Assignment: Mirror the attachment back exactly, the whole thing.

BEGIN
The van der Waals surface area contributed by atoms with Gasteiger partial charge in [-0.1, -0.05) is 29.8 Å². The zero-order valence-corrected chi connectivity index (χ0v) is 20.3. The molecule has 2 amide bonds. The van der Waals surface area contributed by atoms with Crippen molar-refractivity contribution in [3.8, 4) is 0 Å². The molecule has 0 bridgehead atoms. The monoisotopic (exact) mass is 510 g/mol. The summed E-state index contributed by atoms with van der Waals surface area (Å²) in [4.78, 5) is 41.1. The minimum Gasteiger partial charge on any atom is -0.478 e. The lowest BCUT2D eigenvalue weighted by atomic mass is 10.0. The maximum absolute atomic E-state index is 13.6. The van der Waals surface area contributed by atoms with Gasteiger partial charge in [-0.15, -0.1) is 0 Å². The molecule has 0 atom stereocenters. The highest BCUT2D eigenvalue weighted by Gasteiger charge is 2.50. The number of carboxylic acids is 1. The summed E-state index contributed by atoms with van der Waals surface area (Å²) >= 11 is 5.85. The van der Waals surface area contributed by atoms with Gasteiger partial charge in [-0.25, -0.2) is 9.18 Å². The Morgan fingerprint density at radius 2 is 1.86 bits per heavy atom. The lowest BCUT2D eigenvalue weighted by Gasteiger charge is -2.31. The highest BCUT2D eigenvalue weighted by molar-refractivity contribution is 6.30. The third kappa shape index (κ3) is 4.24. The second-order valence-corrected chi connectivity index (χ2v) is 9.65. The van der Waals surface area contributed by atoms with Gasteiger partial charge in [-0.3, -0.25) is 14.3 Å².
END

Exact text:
The van der Waals surface area contributed by atoms with Gasteiger partial charge in [-0.1, -0.05) is 29.8 Å². The zero-order valence-corrected chi connectivity index (χ0v) is 20.3. The molecule has 2 amide bonds. The van der Waals surface area contributed by atoms with Crippen molar-refractivity contribution in [3.8, 4) is 0 Å². The molecule has 0 bridgehead atoms. The monoisotopic (exact) mass is 510 g/mol. The summed E-state index contributed by atoms with van der Waals surface area (Å²) in [4.78, 5) is 41.1. The minimum Gasteiger partial charge on any atom is -0.478 e. The lowest BCUT2D eigenvalue weighted by atomic mass is 10.0. The maximum absolute atomic E-state index is 13.6. The van der Waals surface area contributed by atoms with Gasteiger partial charge in [-0.15, -0.1) is 0 Å². The molecule has 0 atom stereocenters. The highest BCUT2D eigenvalue weighted by Gasteiger charge is 2.50. The number of carboxylic acids is 1. The summed E-state index contributed by atoms with van der Waals surface area (Å²) >= 11 is 5.85. The van der Waals surface area contributed by atoms with Gasteiger partial charge in [-0.25, -0.2) is 9.18 Å². The Morgan fingerprint density at radius 2 is 1.86 bits per heavy atom. The lowest BCUT2D eigenvalue weighted by Gasteiger charge is -2.31. The highest BCUT2D eigenvalue weighted by molar-refractivity contribution is 6.30. The third kappa shape index (κ3) is 4.24. The second-order valence-corrected chi connectivity index (χ2v) is 9.65. The van der Waals surface area contributed by atoms with Gasteiger partial charge in [-0.3, -0.25) is 14.3 Å².